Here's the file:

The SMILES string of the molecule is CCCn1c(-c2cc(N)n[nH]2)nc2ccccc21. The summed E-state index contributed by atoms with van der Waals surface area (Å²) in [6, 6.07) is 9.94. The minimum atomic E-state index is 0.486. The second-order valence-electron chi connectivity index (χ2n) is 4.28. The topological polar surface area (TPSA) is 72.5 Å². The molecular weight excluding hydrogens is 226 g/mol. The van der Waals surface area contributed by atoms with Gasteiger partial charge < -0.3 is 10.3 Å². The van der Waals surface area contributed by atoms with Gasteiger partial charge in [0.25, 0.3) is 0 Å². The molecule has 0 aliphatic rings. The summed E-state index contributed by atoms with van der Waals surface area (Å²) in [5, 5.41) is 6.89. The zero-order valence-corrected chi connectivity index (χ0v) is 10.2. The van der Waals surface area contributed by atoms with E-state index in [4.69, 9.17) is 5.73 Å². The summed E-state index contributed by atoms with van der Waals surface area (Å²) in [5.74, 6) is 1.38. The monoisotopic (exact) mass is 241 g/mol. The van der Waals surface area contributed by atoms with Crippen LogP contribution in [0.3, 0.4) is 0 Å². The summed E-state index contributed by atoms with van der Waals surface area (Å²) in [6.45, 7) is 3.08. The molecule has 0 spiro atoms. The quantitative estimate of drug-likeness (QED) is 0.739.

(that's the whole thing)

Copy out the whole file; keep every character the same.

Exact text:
The SMILES string of the molecule is CCCn1c(-c2cc(N)n[nH]2)nc2ccccc21. The summed E-state index contributed by atoms with van der Waals surface area (Å²) in [6, 6.07) is 9.94. The minimum atomic E-state index is 0.486. The second-order valence-electron chi connectivity index (χ2n) is 4.28. The topological polar surface area (TPSA) is 72.5 Å². The molecular weight excluding hydrogens is 226 g/mol. The van der Waals surface area contributed by atoms with Gasteiger partial charge < -0.3 is 10.3 Å². The van der Waals surface area contributed by atoms with Gasteiger partial charge in [0.25, 0.3) is 0 Å². The molecule has 0 aliphatic rings. The summed E-state index contributed by atoms with van der Waals surface area (Å²) in [5, 5.41) is 6.89. The zero-order valence-corrected chi connectivity index (χ0v) is 10.2. The van der Waals surface area contributed by atoms with E-state index in [4.69, 9.17) is 5.73 Å². The summed E-state index contributed by atoms with van der Waals surface area (Å²) in [5.74, 6) is 1.38. The monoisotopic (exact) mass is 241 g/mol. The van der Waals surface area contributed by atoms with Crippen LogP contribution in [0.3, 0.4) is 0 Å². The summed E-state index contributed by atoms with van der Waals surface area (Å²) in [6.45, 7) is 3.08. The molecule has 0 spiro atoms. The quantitative estimate of drug-likeness (QED) is 0.739.